The clocks, calendars, phones and timers are all mathematical tools made from our innate ability and urge to define time and to quantify our instinctive movements. Furthermore, this further exemplifies Liping Ma’s theory of [inter]connectedness, as the various tools and formulae of mathematics are linked with, not only with each other but also with the real world (Ma, 2010). Tapping into this, as professionals, will be the difference between a student who can answer questions and a student who fully comprehends the work that they are doing. Knowledge in time is a topic that is heavily linked with the real world and children need to be competent with working with numbers. “Understanding relationships between numbers, and progressively developing methods of computation, has become the focus for learning, replacing the traditional ‘four rules of arithmetic’” (Skemp, 1986, Pg. 7).

Relating this further towards education, children, even from a very early age, have a great understanding of the concept of time. Toddlers “become familiar with the routine of their day” (Early Years, no date, pg. 2) and know, logically, what they’re doing and when they’re doing it. They may not know how to read what time it is when they have a snack or go for a nap, but they know instinctively when they are actually going through with consistent tasks (their circadian rhythm are already keeping them on track from the get-go). This, although it may seem minimal, is a child’s early access to problem solving mathematics.

Overall, my investigations into the concept of time have only scratched the surface of what is to come within the Discovering Mathematics module, and in my professional development as a student teacher.

Circadian Rhythm

Looking ahead, I know now why we must teach time to children, as it is part of their being. Furthermore, having the underlying knowledge of the basic ideas, coined by Ma (2010), will improve how deep a teacher’s teaching roots can grow in a child’s ability to truly grasp mathematics and go beyond just the academic mathematics that we throw onto a child.

I finish this post with a pop song that explores our fascination with what is possible in 24 hours:

“I wish these 24 hours

would never end,

oh in these 24 hours,

 wish the clock had no hands”

(Ferreira, 2013)


Early Years (no date) Maths through Play [brochure] Available at: (accessed 22nd of September 2017)

Ferreira, Sky (2013) 24 Hours In: Night Time, My Time [CD] 0602537712793 Capitol Records.

Halberg, Franz. (2003) Journal of Circadian Rhythm: Transdisciplinary unifying implications of circadian findings in the 1950s [article] Available at: (Accessed 20th of September 2017)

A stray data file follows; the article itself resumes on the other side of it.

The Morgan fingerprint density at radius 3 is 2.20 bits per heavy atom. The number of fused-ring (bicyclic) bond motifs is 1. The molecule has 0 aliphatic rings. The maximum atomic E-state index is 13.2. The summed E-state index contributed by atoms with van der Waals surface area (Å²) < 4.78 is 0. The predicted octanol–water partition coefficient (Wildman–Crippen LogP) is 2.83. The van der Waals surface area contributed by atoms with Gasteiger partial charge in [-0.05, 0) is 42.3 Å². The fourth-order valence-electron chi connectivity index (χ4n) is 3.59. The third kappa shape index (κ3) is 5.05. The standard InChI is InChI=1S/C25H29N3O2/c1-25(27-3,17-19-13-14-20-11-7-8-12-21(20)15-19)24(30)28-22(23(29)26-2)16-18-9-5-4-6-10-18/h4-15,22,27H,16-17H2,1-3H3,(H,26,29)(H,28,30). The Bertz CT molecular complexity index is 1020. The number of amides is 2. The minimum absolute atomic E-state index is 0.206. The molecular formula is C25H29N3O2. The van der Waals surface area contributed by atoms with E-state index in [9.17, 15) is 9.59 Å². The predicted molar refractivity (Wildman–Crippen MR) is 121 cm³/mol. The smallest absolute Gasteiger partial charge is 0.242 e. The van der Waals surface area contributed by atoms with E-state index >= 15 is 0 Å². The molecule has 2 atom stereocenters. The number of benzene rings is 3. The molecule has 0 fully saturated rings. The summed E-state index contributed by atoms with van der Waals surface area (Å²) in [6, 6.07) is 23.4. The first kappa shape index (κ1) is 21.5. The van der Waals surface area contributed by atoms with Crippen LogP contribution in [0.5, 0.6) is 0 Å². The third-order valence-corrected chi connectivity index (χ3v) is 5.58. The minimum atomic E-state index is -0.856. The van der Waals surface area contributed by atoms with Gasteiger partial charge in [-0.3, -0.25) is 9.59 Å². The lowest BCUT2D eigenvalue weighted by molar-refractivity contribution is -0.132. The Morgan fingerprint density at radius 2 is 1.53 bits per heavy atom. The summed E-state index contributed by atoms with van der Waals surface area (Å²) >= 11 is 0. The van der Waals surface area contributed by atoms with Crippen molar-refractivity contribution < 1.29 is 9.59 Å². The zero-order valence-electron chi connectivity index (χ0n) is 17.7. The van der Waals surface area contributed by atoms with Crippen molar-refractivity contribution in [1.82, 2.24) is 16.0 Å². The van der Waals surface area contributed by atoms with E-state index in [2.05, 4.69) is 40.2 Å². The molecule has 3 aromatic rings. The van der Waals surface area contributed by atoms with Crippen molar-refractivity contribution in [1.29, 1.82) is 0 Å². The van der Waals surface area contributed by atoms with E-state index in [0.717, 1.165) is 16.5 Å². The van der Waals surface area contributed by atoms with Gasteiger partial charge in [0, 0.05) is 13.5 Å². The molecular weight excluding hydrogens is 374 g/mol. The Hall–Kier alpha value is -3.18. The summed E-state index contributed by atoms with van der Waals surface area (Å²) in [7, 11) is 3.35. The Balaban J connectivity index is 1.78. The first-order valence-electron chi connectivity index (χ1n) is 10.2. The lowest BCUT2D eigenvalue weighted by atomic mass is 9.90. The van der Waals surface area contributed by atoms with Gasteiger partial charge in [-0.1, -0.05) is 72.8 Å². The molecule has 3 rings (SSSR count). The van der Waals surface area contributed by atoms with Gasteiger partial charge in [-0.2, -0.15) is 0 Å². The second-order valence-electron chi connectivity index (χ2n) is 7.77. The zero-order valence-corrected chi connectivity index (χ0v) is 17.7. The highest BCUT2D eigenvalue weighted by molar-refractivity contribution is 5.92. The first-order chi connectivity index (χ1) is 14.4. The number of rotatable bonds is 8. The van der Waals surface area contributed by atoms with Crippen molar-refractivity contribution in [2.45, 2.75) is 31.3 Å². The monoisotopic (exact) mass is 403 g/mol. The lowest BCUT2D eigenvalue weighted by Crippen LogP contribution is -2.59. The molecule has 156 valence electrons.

Ma, Liping (2010) Knowing and Teaching elementary mathematics: teachers’ understanding of fundamental mathematics in China and the United States New York: Routledge.

Skemp, Richard R. (1986) The Psychology of Learning Mathematics, Second Edition, London: Penguin Books.

Useful Link:

Scientific Literacy – Group 1


“Scientific literacy is the knowledge and understanding of scientific concepts and processes required for personal decision making, participation in civic and cultural affairs, and economic productivity.”(National Science Education Standards, 1996, pg.22)

In order for someone to be capable of understanding and fully comprehending the depth and importance of science in our society as a whole, one must be ‘scientifically literate’. “Science and literacy are interwoven. In order to take part in a science activity children need to be able to communicate both by spoken and written word” (Hollins and Whitby, 2001, Pg.3). This, however, applies to aspects beyond the curricular subject of science itself, as enabling children to experience scientific concepts within the classroom will prepare them for life beyond school. The art of science itself is very much about delving into the world in which we live in and having the ability and confidence to pick apart theories and concepts, much like in other subject areas within the curriculum. Being teachers, we need to have a strong grasp on this concept of being literate in science in the same manner we would as being literate in language itself. Giving children the correct tools to comprehend, analyse and reflect upon scientific experiments and reactions will allow them to build a safe and healthy relationship with science as a whole. Progression through education sees the scaffolding approach to teaching science being a perfect way in enabling pupils to be scientifically literate because learning is built upon through the stages, which coincides with one of the principles of the curriculum, progression – “opportunities to develop skills for learning, skills for life and skills for work for all young people at every stage” (Scottish Government, 2008, pg. 7).